The new Western series fails to live up to its excellent HBO predecessor in almost every way
It might feel unfair to compare Hell on Wheels, AMC's new show about the race to span the United States with railroads, to Deadwood, the great HBO series that ended its run in 2006, if the former didn't so aggressively invite comparisons to the latter. Both shows involve the rough process of bringing organization to the American West, and try to struggle with race, class, and the consequences of capitalism. They both tell that story via men with handsome sideburns and a talent for violence, unexpectedly resilient widows with interfering older male relatives, prostitutes who pal around with reverends, and unscrupulous businessmen, setting up essentially similar dynamics between them. Only Hell on Wheels has the sight of the rapper and actor Common digging railroad cuts in a top hat and vest, which I suppose counts for something. But the show is badly overmatched everywhere it goes head-to-head with its venerable predecessor.
Some of the problem lies with the shadow cast by Deadwood's two main protagonists. Ian McShane's profane, hilarious, fearsome performance as saloon-keeper and Deadwood founding father Al Swearengen already shows its influence in another new show this fall: Kelsey Grammer's turn as Chicago Mayor Tom Kane in Starz's Boss. In Hell on Wheels, Colm Meaney, by no means a bad actor, tries to summit the same peak as businessman and Swearengen surrogate Doc Durant. He has some fine moments, notably when he sticks extra arrows in a corpse to make for a more dramatic massacre photograph. But he's left to monologue about his place in history and dictate portentous telegrams. The construction of the railroad is an event that will profoundly change the country, wresting control of territory from Indians and connecting disparate enclaves to established American cities. But where Swearengen struggled to balance his personal concerns with his plans for Deadwood's future, Durant talks about history but acts mostly in his own interests. For all his bombast, he's a much smaller man.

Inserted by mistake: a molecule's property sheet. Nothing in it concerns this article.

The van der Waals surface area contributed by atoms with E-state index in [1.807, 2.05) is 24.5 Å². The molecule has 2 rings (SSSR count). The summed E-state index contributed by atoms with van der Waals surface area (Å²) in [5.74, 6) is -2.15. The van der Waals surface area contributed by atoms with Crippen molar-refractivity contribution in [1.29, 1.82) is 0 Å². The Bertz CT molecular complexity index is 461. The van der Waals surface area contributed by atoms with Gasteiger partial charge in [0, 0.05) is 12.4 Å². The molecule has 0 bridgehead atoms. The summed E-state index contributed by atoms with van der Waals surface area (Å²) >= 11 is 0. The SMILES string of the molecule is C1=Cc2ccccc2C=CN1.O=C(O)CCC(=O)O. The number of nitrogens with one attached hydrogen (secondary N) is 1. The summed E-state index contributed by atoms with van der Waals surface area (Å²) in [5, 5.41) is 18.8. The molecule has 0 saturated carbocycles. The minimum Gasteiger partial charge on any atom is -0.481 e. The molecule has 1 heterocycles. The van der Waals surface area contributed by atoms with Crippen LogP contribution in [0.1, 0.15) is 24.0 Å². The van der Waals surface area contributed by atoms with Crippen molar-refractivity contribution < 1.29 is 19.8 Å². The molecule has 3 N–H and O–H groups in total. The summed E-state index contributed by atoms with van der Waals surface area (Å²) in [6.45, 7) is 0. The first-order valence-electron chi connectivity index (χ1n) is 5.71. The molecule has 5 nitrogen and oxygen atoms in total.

Similarly, Timothy Olyphant's turn as store-keeper-turned-Deadwood-sheriff Seth Bullock has been so influential that he's essentially reprising it in a contemporary setting as a U.S. Marshal on FX's Kentucky Western Justified. We met Bullock in Deadwood when, in an act of mercy and justice, he sped up a man's execution to save from him a vastly more painful lynching. By contrast, former slave-owner and Confederate veteran Cullen Bohannon (Anson Mount) enters Hell on Wheels when he shoots a Union veteran in the face while the man is in what he believes to be confession. It's an oblique act rather than a searing one, and while we learn more about Bohannon's capacity for mayhem and desire for revenge on the men who killed his wife, the show appears to have little sense of his inner person. Once again, a national conflict's reduced to personal vendetta.
But mostly Hell on Wheels has the all-too-common misapprehension that it's better to tell than to show. And that when you're dealing with big issues like the aftermath of Civil War and race, the show has a bad tendency to make blandly comprehensible what can be grand and strange while remaining profoundly human.